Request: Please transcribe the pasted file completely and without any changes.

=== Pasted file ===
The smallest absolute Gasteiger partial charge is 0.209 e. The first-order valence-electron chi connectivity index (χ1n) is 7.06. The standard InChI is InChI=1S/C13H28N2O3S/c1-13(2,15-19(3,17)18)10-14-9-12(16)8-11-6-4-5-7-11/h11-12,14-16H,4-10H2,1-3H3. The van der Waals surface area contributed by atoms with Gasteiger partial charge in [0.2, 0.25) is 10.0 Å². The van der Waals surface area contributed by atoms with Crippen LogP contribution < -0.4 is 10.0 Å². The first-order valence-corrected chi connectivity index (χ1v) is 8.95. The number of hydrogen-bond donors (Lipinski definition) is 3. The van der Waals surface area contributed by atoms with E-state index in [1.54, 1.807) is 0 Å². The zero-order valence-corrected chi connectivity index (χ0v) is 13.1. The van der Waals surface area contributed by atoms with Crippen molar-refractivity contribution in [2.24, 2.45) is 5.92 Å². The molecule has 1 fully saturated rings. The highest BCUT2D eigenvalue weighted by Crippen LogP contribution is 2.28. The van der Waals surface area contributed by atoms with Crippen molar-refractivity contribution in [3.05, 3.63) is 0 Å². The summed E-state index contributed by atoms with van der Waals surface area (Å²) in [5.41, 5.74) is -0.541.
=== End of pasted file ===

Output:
The smallest absolute Gasteiger partial charge is 0.209 e. The first-order valence-electron chi connectivity index (χ1n) is 7.06. The standard InChI is InChI=1S/C13H28N2O3S/c1-13(2,15-19(3,17)18)10-14-9-12(16)8-11-6-4-5-7-11/h11-12,14-16H,4-10H2,1-3H3. The van der Waals surface area contributed by atoms with Gasteiger partial charge in [0.2, 0.25) is 10.0 Å². The van der Waals surface area contributed by atoms with Crippen LogP contribution < -0.4 is 10.0 Å². The first-order valence-corrected chi connectivity index (χ1v) is 8.95. The number of hydrogen-bond donors (Lipinski definition) is 3. The van der Waals surface area contributed by atoms with E-state index in [1.54, 1.807) is 0 Å². The zero-order valence-corrected chi connectivity index (χ0v) is 13.1. The van der Waals surface area contributed by atoms with Crippen molar-refractivity contribution in [2.24, 2.45) is 5.92 Å². The molecule has 1 fully saturated rings. The highest BCUT2D eigenvalue weighted by Crippen LogP contribution is 2.28. The van der Waals surface area contributed by atoms with Crippen molar-refractivity contribution in [3.05, 3.63) is 0 Å². The summed E-state index contributed by atoms with van der Waals surface area (Å²) in [5.41, 5.74) is -0.541.